As an adult, you know that, even when you do the right thing, that doesn’t mean that you’ll have immediate victory. There is an unfortunate story in an anti-gun stronghold which confirms this fact of life.
You see, the Michigan Supreme Court recently upheld a University of Michigan rule which banned guns on its campuses. The Associated Press notes,
In a 2-1 decision, the court said a 2001 ban doesn’t violate the U.S. Constitution. The court also said the university isn’t covered by a state law that prevents local governments from putting limits on guns.
The university is a “state-level, not a lower level or inferior level, governmental entity. More specifically, it is a constitutional corporation of independent authority,” judges Mark Cavanagh and Deborah Servitto said.
All University of Michigan properties are gun-free for students, non-police staff and the general public, unless a waiver for “extraordinary circumstances” is granted by the public safety department.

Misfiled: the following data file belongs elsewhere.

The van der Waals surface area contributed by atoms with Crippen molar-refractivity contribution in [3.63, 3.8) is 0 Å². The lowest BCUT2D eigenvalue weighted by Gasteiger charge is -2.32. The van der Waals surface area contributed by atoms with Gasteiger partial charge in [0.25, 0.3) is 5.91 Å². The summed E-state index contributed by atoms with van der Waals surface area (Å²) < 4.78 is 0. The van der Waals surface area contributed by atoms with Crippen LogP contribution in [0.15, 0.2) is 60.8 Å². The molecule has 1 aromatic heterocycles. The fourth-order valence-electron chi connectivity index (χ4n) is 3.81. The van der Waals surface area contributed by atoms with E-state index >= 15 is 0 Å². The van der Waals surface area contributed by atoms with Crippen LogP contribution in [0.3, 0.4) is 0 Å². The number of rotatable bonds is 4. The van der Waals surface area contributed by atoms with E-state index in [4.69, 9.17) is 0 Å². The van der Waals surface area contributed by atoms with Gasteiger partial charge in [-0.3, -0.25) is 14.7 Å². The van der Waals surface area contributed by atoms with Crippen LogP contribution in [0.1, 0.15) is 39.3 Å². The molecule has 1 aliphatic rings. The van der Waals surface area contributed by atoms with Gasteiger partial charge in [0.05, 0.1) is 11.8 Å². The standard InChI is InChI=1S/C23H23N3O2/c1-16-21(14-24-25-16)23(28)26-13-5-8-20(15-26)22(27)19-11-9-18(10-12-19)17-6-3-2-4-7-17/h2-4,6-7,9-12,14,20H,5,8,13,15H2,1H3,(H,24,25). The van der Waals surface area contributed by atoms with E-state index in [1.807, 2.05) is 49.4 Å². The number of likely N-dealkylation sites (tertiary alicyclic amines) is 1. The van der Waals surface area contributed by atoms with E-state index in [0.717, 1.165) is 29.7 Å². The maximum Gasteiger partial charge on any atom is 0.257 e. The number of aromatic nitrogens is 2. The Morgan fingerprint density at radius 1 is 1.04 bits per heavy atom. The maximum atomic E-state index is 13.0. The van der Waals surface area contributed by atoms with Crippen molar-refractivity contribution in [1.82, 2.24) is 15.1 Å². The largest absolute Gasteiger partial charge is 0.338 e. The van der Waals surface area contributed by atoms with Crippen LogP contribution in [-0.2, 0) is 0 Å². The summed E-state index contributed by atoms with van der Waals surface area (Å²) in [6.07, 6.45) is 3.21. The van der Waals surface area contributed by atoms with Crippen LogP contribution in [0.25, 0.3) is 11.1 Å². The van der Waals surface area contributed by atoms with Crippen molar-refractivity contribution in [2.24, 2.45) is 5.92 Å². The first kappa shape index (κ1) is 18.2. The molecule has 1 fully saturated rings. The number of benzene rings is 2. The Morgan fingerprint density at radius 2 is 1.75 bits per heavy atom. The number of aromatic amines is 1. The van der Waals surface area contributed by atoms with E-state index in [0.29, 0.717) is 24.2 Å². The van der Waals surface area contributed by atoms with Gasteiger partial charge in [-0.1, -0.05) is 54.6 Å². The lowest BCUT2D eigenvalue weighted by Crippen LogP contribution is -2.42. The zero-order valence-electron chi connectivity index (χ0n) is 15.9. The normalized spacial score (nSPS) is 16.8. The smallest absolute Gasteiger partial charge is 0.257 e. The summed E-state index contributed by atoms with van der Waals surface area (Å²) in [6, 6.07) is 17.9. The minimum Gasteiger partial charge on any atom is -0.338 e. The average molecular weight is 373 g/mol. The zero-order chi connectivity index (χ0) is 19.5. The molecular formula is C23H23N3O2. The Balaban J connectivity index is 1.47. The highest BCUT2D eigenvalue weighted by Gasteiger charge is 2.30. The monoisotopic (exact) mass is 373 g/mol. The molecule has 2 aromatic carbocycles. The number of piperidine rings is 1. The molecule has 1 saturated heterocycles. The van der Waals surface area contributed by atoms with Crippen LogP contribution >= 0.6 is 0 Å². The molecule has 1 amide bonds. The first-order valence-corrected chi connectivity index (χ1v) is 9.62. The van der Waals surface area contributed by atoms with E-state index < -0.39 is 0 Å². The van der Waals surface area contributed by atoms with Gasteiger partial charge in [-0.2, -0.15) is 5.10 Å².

Judge David Sawyer wrote a dissenting opinion, saying the university is exceeding its authority by adopting its own restrictions. The appeals court decision was dated Tuesday [June 6, 2017] but released Wednesday [June 7, 2017].
With all due respect to the majority justices in this case, this is the kind of ridiculous thinking that only can come from a state which starts from an anti-gun viewpoint. In the first place, any limitation that doesn’t involve a conflict with another right has no reasonable limitation.
Clearly (and you don’t have to be a Constitutional scholar or a genius), this ban on guns on college campuses only violates the Second Amendment rights of college students (and any visitors) in the State of Michigan. It makes those college students even less safe.
And this gun ban comes from the people crying for safe spaces who say that they are concerned about rapes on campus. But, if they really wanted to keep college students safe, then Constitutional carry would be the rule.
It’s ridiculous, and those majority justices need to be sent back to a real law school to learn their jobs.